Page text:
It’s back to the books! Ready for a little Fashion 101? Each month, I’ll research a new topic for The Fashion Chronicles, and share everything I learn about fashion history with you here on the Tradesy blog. To kick off the month, here’s my high heel history:
The high heel’s earliest descendent can be traced back to the Chopine, an extremely high platformed shoe worn by Venetian courtesans in the beginning of the 16th century. The height of the Chopine was the ultimate sign of status because it required the wearer to be accompanied by a servant, and denoted a life of leisure in which a woman barely had to move, let alone work!
Chopine, 16th century
Less than a century later, men of the European aristocracy adopted a low form of the high heel as a symbol of status because again, only a man of leisure could afford to be so immobile. Women quickly began to sport the style too, since the height made her feet appear smaller and more delicate. Throughout the 17th century the high heel continued to denote wealth and status, and sometimes political power. During the reign of King Louis VIX, only members of his court were allowed to wear red high heeled shoes––a precursor to the exclusive scarlet soles of Christian Louboutin!
But men stopped wearing the heel by 1730, and eventually with the age of Enlightenment and subsequently The French Revolution, the frivolous heel was abandoned by women too in favor of the more rational flat. It was not until 1850 that the heel reemerged in the place where style always begins––Paris. Parisian women sauntered down the newly constructed boulevards ushering in a new era of window shopping, and at night, Can Can dancers kicked up their petticoats to reveal heeled boots beneath. Women were gaining unprecedented social and political privileges, and at the turn of the 19th century, the heel began to symbolize the rise of female empowerment, embraced by flappers and suffragettes alike!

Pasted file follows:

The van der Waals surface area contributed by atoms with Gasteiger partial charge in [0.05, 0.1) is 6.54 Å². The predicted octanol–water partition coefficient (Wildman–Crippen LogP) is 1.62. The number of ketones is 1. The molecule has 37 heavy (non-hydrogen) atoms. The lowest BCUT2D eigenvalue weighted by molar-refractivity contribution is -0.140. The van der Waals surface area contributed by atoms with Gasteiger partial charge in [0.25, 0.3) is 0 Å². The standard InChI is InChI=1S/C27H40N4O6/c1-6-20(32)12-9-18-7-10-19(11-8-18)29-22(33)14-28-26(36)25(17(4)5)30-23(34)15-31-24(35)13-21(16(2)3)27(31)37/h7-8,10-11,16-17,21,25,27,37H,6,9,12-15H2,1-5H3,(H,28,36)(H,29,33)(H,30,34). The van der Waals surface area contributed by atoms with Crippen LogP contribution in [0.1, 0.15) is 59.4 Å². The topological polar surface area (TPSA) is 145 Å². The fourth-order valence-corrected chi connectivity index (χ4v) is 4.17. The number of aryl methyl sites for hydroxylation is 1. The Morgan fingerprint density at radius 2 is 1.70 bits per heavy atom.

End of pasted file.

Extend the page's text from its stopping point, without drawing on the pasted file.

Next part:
Women’s Suffrage Parade, 1913
Throughout the 19th century, the heel was diversified as the film industry sought to create more elaborate costumes, while the rationing of World War II forced innovation such as the use of unconventional materials such as straw and snakeskin! Indeed, the war also brought advances in steel production which enabled the stiletto style shoe because steel is a stronger, lighter, and more stable alternative to wood, which allowed the high heel to reach new heights!
Evening Shoe, Roger Vivier, 1961
The heel has since played an important role in high fashion as well as in counterculture movements such as the Punk, disco, and Rock and Roll movements. Considering its history, the heel has remained relatively true to its roots as a symbol of status, sex, and statuesque beauty!